# Algorithm(s) for computing an elementary symmetric polynomial

I've run into an application where I need to compute a bunch of elementary symmetric polynomials. It is trivial to compute a sum or product of quantities, of course, so my concern is with computing the "other" symmetric polynomials.

For instance (I use here the notation $\sigma_n^k$ for the $k$-th symmetric polynomial in $n$ variables), the Vieta formulae allow me to compute a bunch of symmetric polynomials all at once like so:

\begin{align*} &(x+t)(x+u)(x+v)(x+w)\\ &\qquad =x^4+\sigma_4^1(t,u,v,w)x^3+\sigma_4^2(t,u,v,w)x^2+\sigma_4^3(t,u,v,w)x+\sigma_4^4(t,u,v,w) \end{align*}

and, as I have said, $\sigma_4^1$ and $\sigma_4^4$ are trivial to compute on their own without having to resort to Vieta.

But what if I want to compute $\sigma_4^3$ only without having to compute all the other symmetric polynomials? More generally, my application involves a large-ish number of arguments, and I want to be able to compute "isolated" symmetric polynomials without having to compute all of them.

Thus, I'm looking for an algorithm for computing $\sigma_n^k$ given only $k$ and the arguments themselves, without computing the other symmetric polynomials. Are there any, or can I not do better than Vieta?

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How would you use Vita to calculate the polynomials? Vita mixes them all up.. –  Thomas Ahle Dec 14 at 18:43

Let us use the symbols $u_1, u_2, ....$, for the indeterminates $t, u, v, ...$ in the question. The computation will be given in terms of a new set of indeterminates, $x_1, x_2, ....$, whose connection to the original indeterminates is given by:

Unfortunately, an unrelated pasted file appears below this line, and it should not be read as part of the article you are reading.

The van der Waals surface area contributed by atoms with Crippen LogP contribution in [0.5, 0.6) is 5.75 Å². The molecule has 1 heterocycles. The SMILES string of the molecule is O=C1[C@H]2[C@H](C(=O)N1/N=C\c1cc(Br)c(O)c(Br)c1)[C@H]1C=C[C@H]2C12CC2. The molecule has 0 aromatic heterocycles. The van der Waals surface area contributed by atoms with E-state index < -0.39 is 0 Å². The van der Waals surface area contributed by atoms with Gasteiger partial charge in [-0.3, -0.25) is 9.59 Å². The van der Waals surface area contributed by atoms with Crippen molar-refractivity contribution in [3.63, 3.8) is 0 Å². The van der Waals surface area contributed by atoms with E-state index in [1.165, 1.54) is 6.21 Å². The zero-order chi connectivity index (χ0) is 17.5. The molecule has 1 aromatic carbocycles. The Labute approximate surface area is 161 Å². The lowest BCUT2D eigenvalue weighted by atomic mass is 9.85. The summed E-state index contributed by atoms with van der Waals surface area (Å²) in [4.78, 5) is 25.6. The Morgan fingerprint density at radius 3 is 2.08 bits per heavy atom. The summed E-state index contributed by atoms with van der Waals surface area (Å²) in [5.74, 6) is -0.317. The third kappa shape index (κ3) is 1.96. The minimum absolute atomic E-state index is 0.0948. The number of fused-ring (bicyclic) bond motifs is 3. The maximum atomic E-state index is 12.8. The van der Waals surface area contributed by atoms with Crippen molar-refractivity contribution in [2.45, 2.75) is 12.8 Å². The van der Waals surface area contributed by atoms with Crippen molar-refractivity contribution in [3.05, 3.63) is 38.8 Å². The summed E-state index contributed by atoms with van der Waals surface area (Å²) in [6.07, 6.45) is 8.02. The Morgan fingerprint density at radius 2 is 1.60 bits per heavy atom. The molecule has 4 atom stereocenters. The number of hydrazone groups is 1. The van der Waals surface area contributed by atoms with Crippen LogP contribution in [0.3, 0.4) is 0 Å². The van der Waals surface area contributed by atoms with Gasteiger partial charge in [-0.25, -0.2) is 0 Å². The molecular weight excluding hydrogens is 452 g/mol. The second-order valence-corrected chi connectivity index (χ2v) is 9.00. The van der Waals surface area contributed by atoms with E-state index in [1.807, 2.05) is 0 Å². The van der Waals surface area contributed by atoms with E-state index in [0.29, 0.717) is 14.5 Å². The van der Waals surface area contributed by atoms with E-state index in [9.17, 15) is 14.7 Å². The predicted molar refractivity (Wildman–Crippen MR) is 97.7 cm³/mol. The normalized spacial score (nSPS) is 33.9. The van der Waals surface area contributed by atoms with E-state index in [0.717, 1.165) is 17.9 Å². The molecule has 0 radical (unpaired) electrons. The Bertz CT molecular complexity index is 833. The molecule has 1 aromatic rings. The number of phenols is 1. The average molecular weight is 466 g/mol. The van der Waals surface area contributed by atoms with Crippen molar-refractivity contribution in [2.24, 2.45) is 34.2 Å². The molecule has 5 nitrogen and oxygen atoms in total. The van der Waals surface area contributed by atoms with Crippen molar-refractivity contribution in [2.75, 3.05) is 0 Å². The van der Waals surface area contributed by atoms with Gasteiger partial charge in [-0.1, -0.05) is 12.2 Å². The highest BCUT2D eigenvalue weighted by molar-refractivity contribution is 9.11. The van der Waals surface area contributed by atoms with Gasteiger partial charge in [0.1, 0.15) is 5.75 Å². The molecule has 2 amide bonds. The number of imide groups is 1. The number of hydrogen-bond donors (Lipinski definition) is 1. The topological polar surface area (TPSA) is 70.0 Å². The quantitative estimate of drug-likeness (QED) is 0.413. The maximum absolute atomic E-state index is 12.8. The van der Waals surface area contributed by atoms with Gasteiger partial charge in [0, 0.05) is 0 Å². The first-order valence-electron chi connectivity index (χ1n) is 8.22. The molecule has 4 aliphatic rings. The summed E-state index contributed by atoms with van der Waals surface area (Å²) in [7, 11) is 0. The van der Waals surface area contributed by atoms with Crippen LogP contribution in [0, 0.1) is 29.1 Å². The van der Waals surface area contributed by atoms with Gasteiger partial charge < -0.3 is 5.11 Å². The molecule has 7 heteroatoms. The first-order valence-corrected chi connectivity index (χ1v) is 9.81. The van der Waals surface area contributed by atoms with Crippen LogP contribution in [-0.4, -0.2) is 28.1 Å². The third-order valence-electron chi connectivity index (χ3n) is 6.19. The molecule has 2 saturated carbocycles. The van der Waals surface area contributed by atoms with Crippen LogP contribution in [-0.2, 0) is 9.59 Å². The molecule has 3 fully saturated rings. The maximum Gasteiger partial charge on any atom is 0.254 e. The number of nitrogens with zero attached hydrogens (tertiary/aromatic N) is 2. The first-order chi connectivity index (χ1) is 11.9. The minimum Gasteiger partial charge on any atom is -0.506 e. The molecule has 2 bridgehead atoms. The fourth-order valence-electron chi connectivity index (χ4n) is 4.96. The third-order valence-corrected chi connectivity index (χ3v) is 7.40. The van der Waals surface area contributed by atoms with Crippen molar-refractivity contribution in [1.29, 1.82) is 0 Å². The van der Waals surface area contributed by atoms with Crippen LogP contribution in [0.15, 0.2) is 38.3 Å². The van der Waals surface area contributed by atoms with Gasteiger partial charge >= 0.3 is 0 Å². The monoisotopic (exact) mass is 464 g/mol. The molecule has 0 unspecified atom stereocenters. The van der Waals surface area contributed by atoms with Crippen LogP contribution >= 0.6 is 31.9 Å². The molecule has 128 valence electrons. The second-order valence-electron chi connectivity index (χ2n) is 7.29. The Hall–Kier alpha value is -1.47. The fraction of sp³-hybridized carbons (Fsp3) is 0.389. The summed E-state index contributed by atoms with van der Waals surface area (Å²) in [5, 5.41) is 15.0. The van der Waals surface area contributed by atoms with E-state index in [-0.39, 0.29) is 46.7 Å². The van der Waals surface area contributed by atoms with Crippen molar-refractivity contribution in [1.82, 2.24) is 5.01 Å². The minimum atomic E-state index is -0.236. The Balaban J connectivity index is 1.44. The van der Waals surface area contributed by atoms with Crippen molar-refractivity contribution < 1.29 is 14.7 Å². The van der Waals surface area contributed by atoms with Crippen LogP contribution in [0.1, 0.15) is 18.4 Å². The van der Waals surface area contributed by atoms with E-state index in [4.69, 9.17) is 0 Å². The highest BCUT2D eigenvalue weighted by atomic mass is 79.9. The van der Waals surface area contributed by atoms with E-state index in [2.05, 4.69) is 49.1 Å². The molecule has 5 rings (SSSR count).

$x_j = \sum_{i=1}^{n} u_i^j$

We define the derivation operator $\Delta$ acting on the new set of indeterminates as follows:

$\Delta x_j = j x_{j+1}$

$\Delta ab = a \Delta b + b \Delta a$

Then the $i$-th elementary symmetric polynomial is given by:

$\sigma_n^i = \frac{1}{i!}(x_1-\Delta)^{i-1}x_1$

The evaluation is performed in terms of the new indeterminates, after the evaluation, the expressions of the new determinates in terms of the original indeterminates need to be substituted.

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Apllying $i=2$ gives $\frac12 (x_1x_1 - \Delta x_1)=\frac12 (x_1x_1 - 2 x_2)$, or did I miss something...? –  draks ... Dec 23 '12 at 22:53
How fast is this then? After expanding the $(x_1-\triangle)^{i-1}$ don't you still have to do $O(n^2)$ work? –  Thomas Ahle Dec 14 at 18:51

You can use Newton-Girard formulae. The elementary symmetric polynomial have representation as determinants: $$p_k(x_1,\ldots,x_n)=\sum_{i=1}^nx_i^k = x_1^k+\cdots+x_n^k \\ e_2(x_1,\ldots,x_n)=\sum_{1 \leq i_1<i_2<...<i_k\leq n}x_{i_1}x_{i_2}\cdots x_{i_k}$$ $$e_n=\frac1{n!} \begin{vmatrix}p_1 & 1 & 0 & \cdots\\ p_2 & p_1 & 2 & 0 & \cdots \\ \vdots&& \ddots & \ddots \\ p_{n-1} & p_{n-2} & \cdots & p_1 & n-1 \\ p_n & p_{n-1} & \cdots & p_2 & p_1 \end{vmatrix}$$

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Do you also have a fast way of computing those determinants? The raw method takes O(n^2.4) operations. I suppose the near symmetry might help? or maybe not? Perhaps it can play into some sampling/approximation algorithm... –  Thomas Ahle Dec 14 at 18:37